6. An excitation system according to claim 1 including a Bluemlein circuit in which the first and the second stripline capacitors are connected for generating a laser excitation pulse.
7. An excitation system according to claim 1 including a charge-transfer circuit in which the first and the second stripline capacitors are connected for generating a laser excitation pulse.
8. An excitation system according to claim 1 wherein said fast high-voltage switching gap is a substantially tubular spark gap, said substantially tubular spark gap being formed with electrode bores normal to the axis of said substantially tubular spark gap and distributed along the length of said spark gap, trigger pins insulatingly received in said electrode bores and being energizable by a high-voltage ignition pulse applicable thereto.
9. An excitation system according to claim 8 comprising a common switching capacitance having a high-voltage pole, a plurality of trigger capacitances, said trigger pins being connected via said trigger capacitances to said high-voltage pole of said common switching capacitance and, on a side of said trigger capacitances connected to said trigger pins, said trigger capacitances being connected to one another and to ground potential via balancing impedances selected from high-resistivity resistances and inductances, one of a fast switching thyratron and a fast switching spark gap being connected in parallel with said common switching capacitance for releasing an ignition pulse.
10. An excitation system according to claim 1 wherein n partial capacitor stacks encompass at least one respective capacitance unit of the capacitor stack, the fast high-voltage switching gap comprising n thyratrons connected in parallel with one another, a respective thyratron being operatively associated with a respective partial capacitor stack.
11. An excitation system according to claim 1 wherein the capacitor electrodes of the first and the second stripline capacitors are formed with a cutout for the laser chamber, said laser chamber being disposed, insulated for high-voltage, within said cutout, the fast high-voltage switching gap being disposed, on the other hand, at the outer periphery of the capacitor electrodes in parallel with the laser axis.
12. An excitation system according to claim 1 wherein the dielectric layers are formed of dielectric liquid, said capacitor electrodes being at the same potential and being united into metal plates immersed in said dielectric liquid.
13. An excitation system according to claim 12 wherein said dielectric liquid is chemically pure water.
14. An excitation system according to claim 1 wherein the laser is an excimer laser.
15. An excitation system according to claim 1 wherein the laser is a CO2 laser.
16. An excitation system according to claim 1 wherein the laser is a Cu-vapor laser.
17. An excitation system according to claim 1 wherein the laser is a N2 laser.
18. An excitation system according to claim 1 wherein the wall of at least one of the laser chamber and the high-voltage switching gap is formed of pure Al2 O3 ceramic having a purity of at least 95%.
19. An excitation system according to claim 1 in combination with an electron beam gun for generating high energy pulses therefor.
20. An excitation system according to claim 1 in combination with a Marx generator for generating high energy pulses therefor.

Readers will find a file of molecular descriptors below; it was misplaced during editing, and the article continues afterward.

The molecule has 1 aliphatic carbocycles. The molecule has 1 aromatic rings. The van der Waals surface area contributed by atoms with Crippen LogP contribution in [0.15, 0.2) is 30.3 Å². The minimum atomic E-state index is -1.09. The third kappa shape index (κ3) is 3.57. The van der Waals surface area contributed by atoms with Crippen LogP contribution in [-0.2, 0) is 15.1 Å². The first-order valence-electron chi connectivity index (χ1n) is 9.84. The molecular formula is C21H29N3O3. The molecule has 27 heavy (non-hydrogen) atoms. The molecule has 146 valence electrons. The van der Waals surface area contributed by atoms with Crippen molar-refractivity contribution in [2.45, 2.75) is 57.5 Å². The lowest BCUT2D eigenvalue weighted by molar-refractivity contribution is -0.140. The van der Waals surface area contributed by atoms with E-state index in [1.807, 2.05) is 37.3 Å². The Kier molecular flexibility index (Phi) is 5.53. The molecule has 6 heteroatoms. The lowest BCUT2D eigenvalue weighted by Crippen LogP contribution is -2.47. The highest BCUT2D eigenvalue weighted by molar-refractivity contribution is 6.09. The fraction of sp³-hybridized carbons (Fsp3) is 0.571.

21. An excitation system for fast pulsed discharge with excitation by a highly homogeneous arc-free capacitor discharge in a gas space between and defined by two mutually opposed electrodes disposed within a discharge chamber in a laser, the two electrodes extending in mutual alignment parallel to the optical axis of the laser and having edges spaced from one another, and with first and second stripline capacitors for low-induction energy storage, the stripline capacitors having electrodes connected within a pulse-forming network to the laser electrodes and to electrodes of a fast high-voltage switching gap, respectively, high-voltage pulses for the laser electrodes being producible through ignition of the high-voltage switching gap by means of discharge of the stripline capacitors, dielectric layers disposed between the capacitor electrodes, the dielectric layers and the capacitor electrodes extending normally to the optical axis of the laser and being stacked parallel to the optical axis of the laser in a capacitor stack, the laser electrodes being at a potential different from that at which the electrodes of the stripline capacitors are and being isolated from the capacitor electrodes, comprising isolating wall regions at least partly defining the laser chamber and formed of a material different from that of the laser electrodes, the laser electrodes extending within the laser chamber parallel to the optical axis of the laser, said isolating wall regions being connected to one another and to the laser electrodes so as to maintain a gas mixture in the laser chamber at a given chamber pressure.
22. An excitation system according to claim 21 including laterally extending connecting lugs connecting the capacitor electrodes to the laser electrodes within the pulse-forming network.
Description

The invention relates to an excitation system for a fast pulsed discharge, especially a high-energy laser of the TEA type, and more particularly with excitation by a highly homogeneous arc-free capacitor-discharge in a gas space between and defined by at least two electrodes of the laser chamber, the two electrodes being spaced from one another and extending parallel to the optical axis of the laser, and with first and second stripline capacitors for induction-free energy-storage and for contacting the laser electrodes and electrodes of a fast high-voltage switching gap associated therewith, respectively.